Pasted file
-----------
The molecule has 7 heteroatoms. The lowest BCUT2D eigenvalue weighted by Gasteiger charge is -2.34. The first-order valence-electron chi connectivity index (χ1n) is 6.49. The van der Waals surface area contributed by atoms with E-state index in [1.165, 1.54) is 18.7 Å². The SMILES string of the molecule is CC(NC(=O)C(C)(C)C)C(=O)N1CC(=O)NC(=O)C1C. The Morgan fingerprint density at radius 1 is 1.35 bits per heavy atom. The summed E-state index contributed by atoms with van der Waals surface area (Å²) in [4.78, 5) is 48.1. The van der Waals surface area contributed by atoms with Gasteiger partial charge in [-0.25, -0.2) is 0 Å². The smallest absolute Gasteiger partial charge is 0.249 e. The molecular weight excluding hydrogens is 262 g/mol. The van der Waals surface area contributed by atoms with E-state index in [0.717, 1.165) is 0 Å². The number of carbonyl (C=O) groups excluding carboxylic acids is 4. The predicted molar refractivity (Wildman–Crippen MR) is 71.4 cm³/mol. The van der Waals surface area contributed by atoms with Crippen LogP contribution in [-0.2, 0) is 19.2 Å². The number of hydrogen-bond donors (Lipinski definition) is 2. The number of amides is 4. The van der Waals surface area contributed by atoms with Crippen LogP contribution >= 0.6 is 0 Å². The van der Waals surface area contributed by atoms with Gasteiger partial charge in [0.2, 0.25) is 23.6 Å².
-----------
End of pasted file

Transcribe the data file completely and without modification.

The molecule has 7 heteroatoms. The lowest BCUT2D eigenvalue weighted by Gasteiger charge is -2.34. The first-order valence-electron chi connectivity index (χ1n) is 6.49. The van der Waals surface area contributed by atoms with E-state index in [1.165, 1.54) is 18.7 Å². The SMILES string of the molecule is CC(NC(=O)C(C)(C)C)C(=O)N1CC(=O)NC(=O)C1C. The Morgan fingerprint density at radius 1 is 1.35 bits per heavy atom. The summed E-state index contributed by atoms with van der Waals surface area (Å²) in [4.78, 5) is 48.1. The van der Waals surface area contributed by atoms with Gasteiger partial charge in [-0.25, -0.2) is 0 Å². The smallest absolute Gasteiger partial charge is 0.249 e. The molecular weight excluding hydrogens is 262 g/mol. The van der Waals surface area contributed by atoms with E-state index in [0.717, 1.165) is 0 Å². The number of carbonyl (C=O) groups excluding carboxylic acids is 4. The predicted molar refractivity (Wildman–Crippen MR) is 71.4 cm³/mol. The van der Waals surface area contributed by atoms with Crippen LogP contribution in [-0.2, 0) is 19.2 Å². The number of hydrogen-bond donors (Lipinski definition) is 2. The number of amides is 4. The van der Waals surface area contributed by atoms with Crippen LogP contribution >= 0.6 is 0 Å². The van der Waals surface area contributed by atoms with Gasteiger partial charge in [0.2, 0.25) is 23.6 Å².